A family or a young couple is the typical image people have in mind when it comes to home buyers. In fact, just read up the articles online about advice on loan applications or house hunting and you would see mentions of combined income, nursery rooms, and school districts. However, in real life, it’s not only families buying properties. Many are going solo — the young professionals, the single moms, the divorcees, and the widows or widowers. Many people are taking the solo route when it comes to buying homes.
The Rewards of Buying Alone
There’s a lot of sense in buying solo. For younger buyers, it could be your first real experience of “adulting.” When you’re only managing shopping splurges and credit card swipes before, but now, you’re saving up for down payment, talking about interest rates with lenders, and calculating property taxes. It’s a level up in terms of financial knowledge and responsibility.
If you’re planning to get married or build a business soon, then buying a property is a good “training ground” so to speak for getting your finances in order. Of course, this isn’t just adulting in the financial sense. It’s adulting in the emotional aspect, too. As you start living alone later, you would be forced to manage your own house, which means doing all the house chores, paying the electrical bills, and perhaps fixing some faucet leaks.
In the case of single moms, divorcees, and widows, buying a home alone is more of like a symbol. A symbol of accomplishing things even without the help of a significant other. A symbol of turning over a new leaf. A symbol of moving forward with life. When you’re at the emotional crossroads of life, you need such visual reminders of strength and hope. Financially speaking, a house is an investment that provides security, something to hold on to, when one is at such an unstable life phase.
The Way to Pull It Off
While it makes sense to buy home alone, it doesn’t make the process easier. In fact, you’re facing a lot more challenges doing this solo. Nevertheless, there are many ways to be successful in this lone journey.
The first thing to do is to read up on as many resources as possible, more specifically on the budgeting and loan application. If reading isn’t your thing, at least talk to agents and financial experts. Go to a mortgage company. Utah lenders should be able to walk you through the process of coming up with how much house you can afford. From here, save up for down payment. Cut down on unnecessary splurges. Commit to a certain amount to set aside every payday for your home buying project.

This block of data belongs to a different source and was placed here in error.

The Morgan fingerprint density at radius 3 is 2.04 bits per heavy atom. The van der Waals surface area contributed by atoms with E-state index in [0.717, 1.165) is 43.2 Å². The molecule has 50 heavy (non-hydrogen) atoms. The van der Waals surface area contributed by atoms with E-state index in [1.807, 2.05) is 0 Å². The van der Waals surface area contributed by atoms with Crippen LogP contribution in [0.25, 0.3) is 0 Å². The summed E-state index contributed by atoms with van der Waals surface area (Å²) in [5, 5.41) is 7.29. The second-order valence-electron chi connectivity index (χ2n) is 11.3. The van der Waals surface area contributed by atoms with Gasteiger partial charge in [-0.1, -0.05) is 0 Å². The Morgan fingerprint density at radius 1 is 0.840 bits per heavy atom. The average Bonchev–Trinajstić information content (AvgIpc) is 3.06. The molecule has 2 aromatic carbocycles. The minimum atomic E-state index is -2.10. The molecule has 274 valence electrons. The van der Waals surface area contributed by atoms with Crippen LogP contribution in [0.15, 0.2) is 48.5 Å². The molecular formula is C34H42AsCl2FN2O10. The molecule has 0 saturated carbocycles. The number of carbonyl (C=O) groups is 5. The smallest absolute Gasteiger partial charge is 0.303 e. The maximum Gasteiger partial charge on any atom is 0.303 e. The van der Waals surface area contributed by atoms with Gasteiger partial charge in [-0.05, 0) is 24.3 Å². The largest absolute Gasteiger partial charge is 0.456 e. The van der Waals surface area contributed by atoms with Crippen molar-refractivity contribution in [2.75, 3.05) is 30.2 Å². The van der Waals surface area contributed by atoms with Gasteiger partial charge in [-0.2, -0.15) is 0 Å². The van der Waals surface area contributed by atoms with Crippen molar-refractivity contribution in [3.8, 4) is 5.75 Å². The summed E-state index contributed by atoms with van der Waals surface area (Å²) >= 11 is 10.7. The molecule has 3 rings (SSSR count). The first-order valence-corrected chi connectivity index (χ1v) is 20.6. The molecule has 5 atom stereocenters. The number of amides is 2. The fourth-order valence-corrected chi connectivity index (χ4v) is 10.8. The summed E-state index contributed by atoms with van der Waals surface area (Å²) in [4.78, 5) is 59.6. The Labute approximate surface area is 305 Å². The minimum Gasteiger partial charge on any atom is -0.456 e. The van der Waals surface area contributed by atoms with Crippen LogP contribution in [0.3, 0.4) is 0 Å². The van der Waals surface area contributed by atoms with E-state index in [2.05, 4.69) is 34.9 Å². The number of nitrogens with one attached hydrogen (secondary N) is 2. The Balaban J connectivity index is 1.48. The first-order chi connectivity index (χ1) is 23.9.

The second thing you should focus on is thehouse hunting itself. Before you go touring neighborhoods, make sure to have a wish list on hand. Decide what type of home you want, based on your lifestyle. Is it a condo? A duplex? A property you can rent out in the future? From there, list down your non-negotiables. Open-floor plan? Big kitchen? Garden space? Be realistic; that 3-bedroom space isn’t exactly a “must-have” for a solo dweller like you. Don’t forget the location, too. Should it be near downtown or close to the lake? Do you have to be in a school district or just near it? Take note of the crime rates, as well. As a solo homeowner, you need to make sure you’re in a safe community. Be detailed in your wish list so you can narrow down the properties you would see in your hunt.
Buying a home solo is rewarding. More importantly, it’s possible. Don’t be overwhelmed. Just do your homework and you’ll be a homeowner sooner than later.